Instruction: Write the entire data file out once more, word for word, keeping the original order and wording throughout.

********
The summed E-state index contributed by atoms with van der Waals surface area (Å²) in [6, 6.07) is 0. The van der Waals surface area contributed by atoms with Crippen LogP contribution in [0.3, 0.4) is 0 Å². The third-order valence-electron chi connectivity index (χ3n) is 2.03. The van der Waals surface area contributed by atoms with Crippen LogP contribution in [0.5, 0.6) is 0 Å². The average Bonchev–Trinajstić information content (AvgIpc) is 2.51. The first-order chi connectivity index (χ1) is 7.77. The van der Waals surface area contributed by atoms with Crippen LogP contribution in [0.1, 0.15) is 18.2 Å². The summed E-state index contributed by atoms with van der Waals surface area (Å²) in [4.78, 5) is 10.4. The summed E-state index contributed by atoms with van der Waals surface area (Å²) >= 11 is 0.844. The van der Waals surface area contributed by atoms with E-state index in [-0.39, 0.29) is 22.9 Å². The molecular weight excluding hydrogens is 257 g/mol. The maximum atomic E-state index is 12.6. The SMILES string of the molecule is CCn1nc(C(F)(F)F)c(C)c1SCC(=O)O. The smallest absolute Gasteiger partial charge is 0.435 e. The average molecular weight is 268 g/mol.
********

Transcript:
The summed E-state index contributed by atoms with van der Waals surface area (Å²) in [6, 6.07) is 0. The van der Waals surface area contributed by atoms with Crippen LogP contribution in [0.3, 0.4) is 0 Å². The third-order valence-electron chi connectivity index (χ3n) is 2.03. The van der Waals surface area contributed by atoms with Crippen LogP contribution in [0.5, 0.6) is 0 Å². The average Bonchev–Trinajstić information content (AvgIpc) is 2.51. The first-order chi connectivity index (χ1) is 7.77. The van der Waals surface area contributed by atoms with Crippen LogP contribution in [0.1, 0.15) is 18.2 Å². The summed E-state index contributed by atoms with van der Waals surface area (Å²) in [4.78, 5) is 10.4. The summed E-state index contributed by atoms with van der Waals surface area (Å²) >= 11 is 0.844. The van der Waals surface area contributed by atoms with E-state index in [-0.39, 0.29) is 22.9 Å². The molecular weight excluding hydrogens is 257 g/mol. The maximum atomic E-state index is 12.6. The SMILES string of the molecule is CCn1nc(C(F)(F)F)c(C)c1SCC(=O)O. The smallest absolute Gasteiger partial charge is 0.435 e. The average molecular weight is 268 g/mol.